Captain Beefheart Under Review

| December 18, 2006 | 0 Comments

Since he gave up music for painting in 1981, Don Van Vliet (Captain Beefheart) has not publicly spoken about his music. Even when he was recording, he was evasive and elliptical in his descriptions of his intent and his success in music. Beefheart created his own musical territory, a mixture of blues, surrealism, and shamanism, and left a body of work unique in its complexity and challenging to even the most jaded ear. That his musical vision was often difficult to translate to his band (one infamous example is his telling his drummer to play “like the sun is purple, but you can’t see it”) is legendary. It is fitting, then, that in this documentary, it is left to various members of the Magic Band to discuss the records they made with Beefheart; in his silence, it is left to the band to describe the creative process of an erratic genius.
Chief among these musicians are several who were key to helping Beefheart express himself musically. Drummer John French and guitarist Gary Lucas, though involved in the Magic Band at different times, were two who understood Beefheart’s ambitions, or at least to the degree that they helped translate his ideas to the rest of the band. The documentary traces the evolution of The Magic Band, from a somewhat traditional blues band influenced by Howlin’ Wolf and relying on the Captain’s vocal similarities to him, through his great experimental period, which produced the classics Trout Mask Replica and Lick My Decals Off Baby. It was at this point that the band slipped off the rails, and of course, opinions differ as to why. While Clear Spot continued in Beefheart’s vein of challenging blues, his next few records in the mid-’70s were either, depending on your loyalty, half-assed attempts at commercial music, or a return to the original brand of Magic Band traditional blues. As expected, those band members who were with the early, mid-’60s versions of The Magic Band tend to look less favorably on the experimental period, one in which they were unable to participate. Their replacement by such younger, less schooled musicians like French and guitarist Zoot Horn Rollo were more receptive to Beefheart’s compositions.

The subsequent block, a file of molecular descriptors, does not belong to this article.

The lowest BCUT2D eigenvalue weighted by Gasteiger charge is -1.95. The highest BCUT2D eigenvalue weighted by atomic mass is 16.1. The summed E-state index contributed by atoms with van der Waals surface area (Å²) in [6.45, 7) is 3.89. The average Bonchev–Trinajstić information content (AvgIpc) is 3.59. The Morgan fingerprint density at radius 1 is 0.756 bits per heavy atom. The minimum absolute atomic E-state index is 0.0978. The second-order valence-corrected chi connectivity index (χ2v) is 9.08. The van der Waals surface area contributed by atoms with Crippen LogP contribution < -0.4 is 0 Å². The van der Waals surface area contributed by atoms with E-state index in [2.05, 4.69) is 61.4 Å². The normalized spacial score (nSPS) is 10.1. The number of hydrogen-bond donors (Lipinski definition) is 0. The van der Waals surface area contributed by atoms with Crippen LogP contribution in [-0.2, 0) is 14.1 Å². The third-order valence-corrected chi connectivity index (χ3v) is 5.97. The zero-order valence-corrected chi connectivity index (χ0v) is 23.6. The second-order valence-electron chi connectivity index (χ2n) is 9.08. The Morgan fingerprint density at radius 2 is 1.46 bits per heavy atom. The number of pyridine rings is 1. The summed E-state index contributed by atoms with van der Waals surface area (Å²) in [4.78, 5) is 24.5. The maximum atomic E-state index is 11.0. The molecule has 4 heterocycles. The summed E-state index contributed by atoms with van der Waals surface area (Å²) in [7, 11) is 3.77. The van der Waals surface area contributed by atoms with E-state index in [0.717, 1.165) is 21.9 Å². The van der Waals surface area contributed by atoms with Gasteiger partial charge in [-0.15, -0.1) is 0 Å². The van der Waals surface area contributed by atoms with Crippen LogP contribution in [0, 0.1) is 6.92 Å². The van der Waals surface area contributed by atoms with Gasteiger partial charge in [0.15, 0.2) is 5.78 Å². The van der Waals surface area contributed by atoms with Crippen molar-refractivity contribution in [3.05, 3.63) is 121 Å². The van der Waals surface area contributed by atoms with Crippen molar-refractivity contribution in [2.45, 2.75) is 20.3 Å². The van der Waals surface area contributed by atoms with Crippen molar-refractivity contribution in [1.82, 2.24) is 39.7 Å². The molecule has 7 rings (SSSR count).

The real meat of the film is in the discussions of Beefheart’s late ’70s early ’80s records, which represented a surprising return to form and produced some of his most adventurous music. The Magic Band at this time was lead by Lucas, a fan and guitarist. While more professionally produced than his late ’60s masterworks, Shiny Beast/Bat Chain Puller, Doc at the Radar Station, and Ice Cream For Crow displayed an aggressive rock sound, one that relied more often on Beefheart’s sax playing than his earlier records. If these were his final statements, they were definitive. The band members of the time recall it both as an incredible experience musically, but a frustrating time personally, in dealing with Beefheart.
The tension between the professional and the mystic was always at the root of Captain Beefheart’s music. In this film, that tension is expressed by his musicians, who wrestled with him to make his vision coherent to his audience. In the end, you have a better understanding of what went into the creation of some of the most challenging, disturbing and profound rock music, but are no better equipped at apprehending the artist himself. This is as it should be. Worth seeking out, and a good companion to this, is the short film Some Low Yo-Yo Stuff, in which the artist, now again called Don Van Vliet, discusses his paintings.

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